That’s great if you like to dabble in a few different brewing methods, and not stock up on multiple bags of beans that will lose their freshness over time.

This a fruity, berry-like bean with a luxurious chocolatey finish. It’s also organic and grown to Fair Trade standards.

>> Check price on Amazon <<

Stone Street Colombian Supremo

Stone Street’s Colombian Supremo is another dark roast batch of beans, and is very popular amongst French Press fans.

This offering consists of nothing but 100% Arabica, single-origin beans. There’s no blending of flavors here, just a dark bean that’s bitter yet smooth, and with a somewhat sweet taste.

Some feel that this is better suited for cold brew, but we think it’s a great French Press option too. If you like both of these brewing methods, you’ll find this an excellent choice.

Handily, it’s also available as pre-ground coffee if you don’t have a grinder of your own. Go for a smaller batch if you go down this route though.

The packaging’s pretty neatly designed to preserve freshness, but there’s only so long any pre-ground coffee can remain at its best.

>> Check price on Amazon <<

Real Good French Roast Extra Dark Coffee Beans

Seattle-based Real Good Coffee Company have been sourcing and roasting top-notch coffee beans for more than 30 years now.

These French Roast beans are very dark and very bold, and yet don’t have the bitterness we’d have expected from the brew.

Expect a rich drink regardless, with shades of dark chocolate and raspberry throughout. This extra level of sweetness makes for a very balanced brew, but have no doubt – this stuff is strong.

>> Check price on Amazon <<

Our Top Pick?

For the average coffee drinker, we think the Kicking Horse Cliff Hanger is going to be the best option when it comes to French Press coffee.

As a medium roast bean you won’t have to worry too much about tweaking the coffee/water ratio to get a very good brew. It’s also extremely versatile, and makes great espresso and cold brew coffee as well.

If, on the other hand, you’re ready for a dark roast explosion, we highly recommend the Death Wish Organic Beans instead. This stuff’s guaranteed to get you going in the morning!

How to brew incredible French Press coffee

Those are the beans covered, then, but how do you get the most out of them once you’ve sourced them?

The instructions for brewing French Press coffee are very simple – and certainly when compared to other brewing methods.

Pay attention to each of these steps and you’ll have an incredible cup of coffee in no time:

  • Grind your beans to a coarse setting.
  • Pre-warm the French Press. Heating it up first with a little warm water will make a big difference to the final brew. Empty the cafetiere once it’s warmed up a little.
  • Add your ground beans, paying careful attention to the water / bean ratio you’re using. We’ve covered this already in our guide, but aim for a 1:10 ratio of coffee to water when starting out.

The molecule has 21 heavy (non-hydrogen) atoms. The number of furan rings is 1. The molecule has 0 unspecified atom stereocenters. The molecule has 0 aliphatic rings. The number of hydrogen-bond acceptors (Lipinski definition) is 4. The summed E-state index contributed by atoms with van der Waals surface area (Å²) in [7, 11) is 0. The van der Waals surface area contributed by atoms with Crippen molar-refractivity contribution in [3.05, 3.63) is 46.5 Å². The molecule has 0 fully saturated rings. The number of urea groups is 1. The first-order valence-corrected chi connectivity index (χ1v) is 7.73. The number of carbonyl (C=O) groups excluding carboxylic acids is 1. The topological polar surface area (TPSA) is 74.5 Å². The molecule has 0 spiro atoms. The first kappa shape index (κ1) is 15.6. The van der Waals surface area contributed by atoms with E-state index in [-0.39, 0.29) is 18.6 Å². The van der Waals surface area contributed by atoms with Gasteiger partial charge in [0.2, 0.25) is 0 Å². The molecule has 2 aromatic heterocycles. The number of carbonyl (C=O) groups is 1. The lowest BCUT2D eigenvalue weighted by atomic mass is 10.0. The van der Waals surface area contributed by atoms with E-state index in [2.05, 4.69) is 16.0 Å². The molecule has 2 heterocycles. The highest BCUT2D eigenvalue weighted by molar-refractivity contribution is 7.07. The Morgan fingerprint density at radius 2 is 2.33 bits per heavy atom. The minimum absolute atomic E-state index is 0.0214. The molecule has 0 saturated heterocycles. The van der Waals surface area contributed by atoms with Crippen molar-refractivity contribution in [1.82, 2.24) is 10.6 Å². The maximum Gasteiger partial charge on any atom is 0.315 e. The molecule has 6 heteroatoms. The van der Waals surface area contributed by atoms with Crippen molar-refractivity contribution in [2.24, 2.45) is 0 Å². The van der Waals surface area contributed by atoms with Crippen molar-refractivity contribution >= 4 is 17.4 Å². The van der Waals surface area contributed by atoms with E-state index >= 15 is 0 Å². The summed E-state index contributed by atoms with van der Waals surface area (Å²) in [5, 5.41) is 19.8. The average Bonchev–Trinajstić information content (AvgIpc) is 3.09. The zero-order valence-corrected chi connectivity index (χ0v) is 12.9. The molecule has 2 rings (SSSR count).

• Once you’ve boiled your water, don’t add it to the cafetiere right away. Your coffee will brew much better if you allow the water to cool a little before adding it in. A temperature between 195-205F is ideal (and easier to achieve with a thermometer, of course), but don’t worry too much about precision. Just allow a little cooling time to take the edge off the boiling point.
  • Allow the brew to steep for around five minutes. You won’t find any agreement on the internet about how long to steep French Press coffee for, but we think this is about right for a solid brew.
  • When the steeping process has finished, slowly push the plunger down through the liquid until it’s gone as far as it can.
  • Pour into cups – pre-warmed if possible – and enjoy!
  • Don’t forget to properly clean your grinder and your French Press once you’ve finished.

Final Thoughts

Here are some final tips that should help you take your French Press coffee brewing to the next level!

Choose the right equipment

As with all things, you get what you pay for when it comes to French Press coffee – and this doesn’t just apply to the beans.

Although it’s a simple coffee-brewing method, we recommend investing in the best cafetiere available in your budget range.

Not only will you enjoy a superior cup of coffee, it’ll likely last longer. That makes it kinder on your wallet in the long-run, and better for the environment as well.

That advice also applies to the grinder that you choose. Take a look at my guide to the best coffee grinders for French Press brewing if you need inspiration.

For French Press coffee, a dedicated coarse-grind option is essential. Unless this is the only coffee you plan to enjoy though it’s worth buying a grinder that can accommodate other coffee types as well. That way you’ll save money, but also have access to a wide range of coffee-brewing methods.

Clean thoroughly and regularly

It’s worth taking the time to properly clean your French Press equipment, and to do so after each use.

If you don’t clean your grinder and your cafetiere properly, you’ll end up with a load of gunk that will make for a seriously unpleasant brew down the line.

When cleaning, make sure you get in all the little crevices of each piece of equipment.

Pay particular attention to the mesh filter in the French Press and make sure you’ve completely flushed out all of the residue.

Don’t let it stew

The best way to ruin great coffee is to leave it stewing in the pot for too long.

As it stews, the extra brewing time will cause the coffee to become unpleasantly bitter.

A better approach is to transfer the coffee to a carafe, for example, once the brewing has finished. A good thermal carafe should hold the heat for a few hours without impairing the flavor of the coffee.

Improve your water quality

As important as the bean quality is, at the end of the day a large part of your brew consists of the water that comes from your faucet.

If you don’t find a glass of freshly poured water in the kitchen to be particularly pleasant, you shouldn’t expect your coffee to taste its best either!

If a plumbed-in water filter is beyond your financial means, consider buying a standalone filter jug that you can keep topped up, ready for your next brew.

Wrapping Up

As simple as the French Press method is, there’s most certainly mastery to be had here.

As the old magician’s saying goes, it’s better to be able to do a few simple tricks exceptionally well.

If you’re ready to start adding a new French Press trick to your repertoire, have a look at Kicking Horse’s Cliff Hanger, and let us know how you get on with it in the comments.